|PETER LIEBERSON (Ted Dully/Globe Staff/File 1986)|
Peter Lieberson; composer blended modern techniques
Peter Lieberson, a widely admired composer whose music often blended modern techniques, a late romantic expressiveness, and a world view deeply inspired by Buddhism, died Saturday in Tel Aviv. The cause was complications of lymphoma, according to Kristin Lancino, vice president of G. Schirmer, which publishes his music. He had been undergoing treatment in Israel, but lived in Santa Fe. He was 64.
The most widely acclaimed work of his later years was the “Neruda Songs,’’ an exquisite and deeply felt song cycle written for his wife, the celebrated mezzo-soprano Lorraine Hunt Lieberson.
That work, cocommissioned and later recorded by the Boston Symphony Orchestra, blended a sophistication of craft with a piercing emotional directness. Based on settings of Pablo Neruda’s love sonnets, the piece seemed to place love and the possibility of loss in a kind of sublime equipoise. Writing in a program letter, BSO music director James Levine described the work as “so right, so human, and so moving in its union of music and words.’’
Lorraine Hunt Lieberson fell victim to breast cancer in 2006, not long after Dr. Lieberson received his own cancer diagnosis. While battling his illness, the composer returned to Neruda’s poetry for another BSO commission, a work titled “Songs of Love and Sorrow,’’ which the orchestra premiered in March 2010 at Symphony Hall.
Shortly before the first performance, Dr. Lieberson spoke to the Globe about the work’s themes. “What makes the human life so poignant is the recognition of its profound impermanence,’’ he said. “Everything, even our thoughts, our emotions, not just big events, but little events. I think with that kind of recognition comes a great appreciation for what it means to be alive.’’
Many composers of Dr. Lieberson’s generation, trained in the rigorously atonal styles that flourished in universities during the post-World War II decades, later distanced themselves from high-modernist traditions, gravitating instead toward more neoromantic and tonally centered approaches. But few managed to negotiate between stylistic extremes with the imagination and depth that Dr. Lieberson brought to his best works.
In some sense, his gift for elegantly drawing together strands of music’s past and present could be seen in his first major scores, including his Piano Concerto, written for the BSO and pianist Peter Serkin. Reporting in the Globe in 1984, Paul Driver praised the piece, which made use of a 12-tone row, as “an astonishing synthesis of romantic and modern.’’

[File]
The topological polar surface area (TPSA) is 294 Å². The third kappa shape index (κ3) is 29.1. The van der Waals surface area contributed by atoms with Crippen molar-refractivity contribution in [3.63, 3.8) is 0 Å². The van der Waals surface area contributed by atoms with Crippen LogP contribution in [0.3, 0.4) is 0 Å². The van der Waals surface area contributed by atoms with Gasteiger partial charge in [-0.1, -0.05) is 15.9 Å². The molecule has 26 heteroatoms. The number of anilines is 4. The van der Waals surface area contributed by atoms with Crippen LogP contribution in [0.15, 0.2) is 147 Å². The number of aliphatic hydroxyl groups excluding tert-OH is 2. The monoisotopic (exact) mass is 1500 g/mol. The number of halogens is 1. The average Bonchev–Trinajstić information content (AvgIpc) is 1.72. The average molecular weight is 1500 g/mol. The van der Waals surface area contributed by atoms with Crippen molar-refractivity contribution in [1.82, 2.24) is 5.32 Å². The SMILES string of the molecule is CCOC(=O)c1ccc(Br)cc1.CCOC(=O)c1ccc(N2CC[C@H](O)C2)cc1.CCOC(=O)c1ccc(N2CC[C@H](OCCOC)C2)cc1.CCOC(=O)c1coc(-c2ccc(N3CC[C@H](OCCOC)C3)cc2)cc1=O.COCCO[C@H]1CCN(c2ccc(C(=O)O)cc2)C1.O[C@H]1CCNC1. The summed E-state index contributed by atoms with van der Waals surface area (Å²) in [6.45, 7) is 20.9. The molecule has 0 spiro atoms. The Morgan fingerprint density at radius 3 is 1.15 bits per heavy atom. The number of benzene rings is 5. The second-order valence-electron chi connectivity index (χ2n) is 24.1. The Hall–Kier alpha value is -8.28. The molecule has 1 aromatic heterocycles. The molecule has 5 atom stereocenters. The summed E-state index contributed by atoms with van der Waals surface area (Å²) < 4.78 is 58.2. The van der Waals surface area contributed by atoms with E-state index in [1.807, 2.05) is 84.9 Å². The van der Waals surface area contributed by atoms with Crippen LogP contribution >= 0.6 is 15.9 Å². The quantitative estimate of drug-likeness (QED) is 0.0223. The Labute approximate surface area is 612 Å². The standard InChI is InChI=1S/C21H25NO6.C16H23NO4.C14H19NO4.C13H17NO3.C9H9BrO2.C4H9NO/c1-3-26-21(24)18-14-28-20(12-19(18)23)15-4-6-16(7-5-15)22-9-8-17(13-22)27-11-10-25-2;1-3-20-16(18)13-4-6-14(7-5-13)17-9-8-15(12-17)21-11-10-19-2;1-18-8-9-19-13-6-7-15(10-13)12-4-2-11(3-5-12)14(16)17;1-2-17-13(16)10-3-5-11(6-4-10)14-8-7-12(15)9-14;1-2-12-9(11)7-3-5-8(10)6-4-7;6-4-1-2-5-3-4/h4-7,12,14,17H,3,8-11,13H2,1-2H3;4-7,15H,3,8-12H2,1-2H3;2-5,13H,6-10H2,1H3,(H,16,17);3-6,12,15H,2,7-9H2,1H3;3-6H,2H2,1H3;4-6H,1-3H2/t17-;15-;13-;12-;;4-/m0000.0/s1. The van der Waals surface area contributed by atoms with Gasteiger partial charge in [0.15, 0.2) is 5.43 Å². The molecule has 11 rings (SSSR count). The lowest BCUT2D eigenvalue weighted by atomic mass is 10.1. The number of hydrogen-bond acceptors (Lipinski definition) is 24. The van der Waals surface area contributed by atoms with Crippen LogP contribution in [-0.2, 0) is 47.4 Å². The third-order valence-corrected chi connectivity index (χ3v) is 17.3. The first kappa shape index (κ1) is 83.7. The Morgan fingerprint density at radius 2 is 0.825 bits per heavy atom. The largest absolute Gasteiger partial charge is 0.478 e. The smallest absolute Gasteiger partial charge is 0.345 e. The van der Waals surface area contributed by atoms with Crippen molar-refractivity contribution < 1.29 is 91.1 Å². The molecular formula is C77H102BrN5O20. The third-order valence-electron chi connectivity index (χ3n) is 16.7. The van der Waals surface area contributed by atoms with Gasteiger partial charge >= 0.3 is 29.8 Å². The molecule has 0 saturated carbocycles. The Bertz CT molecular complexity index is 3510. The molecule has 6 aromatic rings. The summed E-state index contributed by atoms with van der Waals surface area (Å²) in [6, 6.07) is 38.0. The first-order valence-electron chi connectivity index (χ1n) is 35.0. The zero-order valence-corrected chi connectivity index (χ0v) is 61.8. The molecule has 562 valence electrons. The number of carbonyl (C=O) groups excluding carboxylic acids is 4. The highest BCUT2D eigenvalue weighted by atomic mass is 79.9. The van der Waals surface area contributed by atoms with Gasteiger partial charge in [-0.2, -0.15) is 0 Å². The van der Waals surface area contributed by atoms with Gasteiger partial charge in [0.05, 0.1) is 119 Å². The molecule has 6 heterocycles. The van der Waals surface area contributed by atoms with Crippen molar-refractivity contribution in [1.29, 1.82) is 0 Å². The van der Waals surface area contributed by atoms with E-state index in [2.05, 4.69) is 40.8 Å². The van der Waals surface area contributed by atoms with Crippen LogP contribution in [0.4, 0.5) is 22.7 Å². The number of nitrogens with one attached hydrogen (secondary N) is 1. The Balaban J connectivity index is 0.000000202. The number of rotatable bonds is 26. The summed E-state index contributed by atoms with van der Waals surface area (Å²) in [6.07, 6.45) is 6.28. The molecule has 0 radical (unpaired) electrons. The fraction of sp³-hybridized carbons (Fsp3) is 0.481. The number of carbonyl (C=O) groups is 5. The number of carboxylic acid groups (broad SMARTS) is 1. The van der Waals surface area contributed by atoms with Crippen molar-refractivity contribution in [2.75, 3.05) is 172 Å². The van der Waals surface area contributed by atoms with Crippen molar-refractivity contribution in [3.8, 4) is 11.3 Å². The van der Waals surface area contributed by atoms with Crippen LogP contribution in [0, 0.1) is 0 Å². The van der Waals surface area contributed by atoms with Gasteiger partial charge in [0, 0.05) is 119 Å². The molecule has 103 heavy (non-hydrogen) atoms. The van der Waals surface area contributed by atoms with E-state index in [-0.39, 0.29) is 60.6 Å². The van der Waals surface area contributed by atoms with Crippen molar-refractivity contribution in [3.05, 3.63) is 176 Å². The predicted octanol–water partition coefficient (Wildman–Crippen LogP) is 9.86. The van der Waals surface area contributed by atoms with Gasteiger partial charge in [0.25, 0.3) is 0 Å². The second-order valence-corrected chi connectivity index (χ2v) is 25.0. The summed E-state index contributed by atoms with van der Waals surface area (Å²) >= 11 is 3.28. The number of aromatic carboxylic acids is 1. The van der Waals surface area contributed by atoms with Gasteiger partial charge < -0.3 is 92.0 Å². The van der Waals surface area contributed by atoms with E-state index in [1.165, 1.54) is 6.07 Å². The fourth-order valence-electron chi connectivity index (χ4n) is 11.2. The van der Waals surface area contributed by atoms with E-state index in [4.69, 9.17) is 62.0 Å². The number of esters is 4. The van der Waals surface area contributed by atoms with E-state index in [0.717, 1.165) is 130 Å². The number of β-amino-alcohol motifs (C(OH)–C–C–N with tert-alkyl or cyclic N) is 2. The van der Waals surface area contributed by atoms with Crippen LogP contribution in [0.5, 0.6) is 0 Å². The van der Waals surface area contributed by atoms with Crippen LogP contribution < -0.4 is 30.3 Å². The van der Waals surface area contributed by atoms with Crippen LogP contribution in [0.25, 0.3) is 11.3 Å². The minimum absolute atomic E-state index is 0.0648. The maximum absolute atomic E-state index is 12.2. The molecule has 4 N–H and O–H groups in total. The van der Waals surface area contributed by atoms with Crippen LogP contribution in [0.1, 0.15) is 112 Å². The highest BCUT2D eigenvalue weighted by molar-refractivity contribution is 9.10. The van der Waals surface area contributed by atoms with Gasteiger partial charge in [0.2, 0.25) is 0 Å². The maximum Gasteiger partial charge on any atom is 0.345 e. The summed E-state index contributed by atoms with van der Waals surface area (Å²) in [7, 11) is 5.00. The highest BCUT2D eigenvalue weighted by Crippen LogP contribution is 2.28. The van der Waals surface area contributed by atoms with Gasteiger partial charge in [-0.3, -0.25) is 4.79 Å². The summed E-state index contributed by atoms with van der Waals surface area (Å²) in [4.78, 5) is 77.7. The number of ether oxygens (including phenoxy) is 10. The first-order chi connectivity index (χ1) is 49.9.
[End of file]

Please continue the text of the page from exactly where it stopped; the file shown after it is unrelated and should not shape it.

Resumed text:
The composer, Driver wrote, “has learned how to charge his music with a potent internal magnetism; the notes seem to be attracted to each other in the old classical sense; there is real harmonic depth. Which is another way of saying that his concerto surges with creative energy.’’
The Piano Concerto explicitly drew on Buddhist themes, as did its successor, a second orchestral work written for the BSO titled “Drala,’’ which premiered in 1986.
Dr. Lieberson was born in New York and came of age in a musical home (his father, Goddard Lieberson, was president of Columbia Records). He studied English literature and then music, initially with Milton Babbitt and later with Charles Wuorinen and others at Columbia University.
In the 1970s his interests in Tibetan Buddhism deepened, and he eventually moved to Boston with his first wife, Ellen Kearney, to direct a meditation program called Shambhala Training. While in Boston, he earned a doctorate at Brandeis University (studying with Donald Martino and Martin Boykan) and taught music at Harvard from 1984 to 1988, at which time he gave up his position and moved from Newton to Halifax, Nova Scotia, to direct another Shambhala Training center.
“I was happy teaching at Harvard,’’ he told the Globe at the time, “but Shambhala Training is closer to my heart. In terms of writing music, I suppose I will have less time now, but I still have a number of commitments.’’
He managed to continue exploring his Buddhist beliefs through his major works including “King Gesar’’ from 1991 and “Ashoka’s Dream,’’ centered on a historical Indian emperor, which was premiered in Santa Fe in 1997. He married Lorraine Hunt in 1999 and wrote his absorbing “Rilke Songs’’ for her in 2001, followed by his “Neruda Songs,’’ which won the prestigious Grawemeyer Award.
Dr. Lieberson earned commissions from several major orchestras, but retained a particularly close relationship with the BSO, dating back to the start of his career.
“I feel that I have grown up as a composer with this orchestra,’’ he wrote in a program note, “and I think that my major works, if there are any, have been written for the BSO and with the sound of this orchestra in mind.’’
He leaves his wife, Rinchen Lhamo of Santa Fe, whom he married in 2008, and three daughters from his first marriage, Katherine, Christina, and Elizabeth Lieberson of New York City.
A Sukavati memorial ceremony took place Tuesday at the Shambhala Center in Brookline.
Jeremy Eichler can be reached at firstname.lastname@example.org.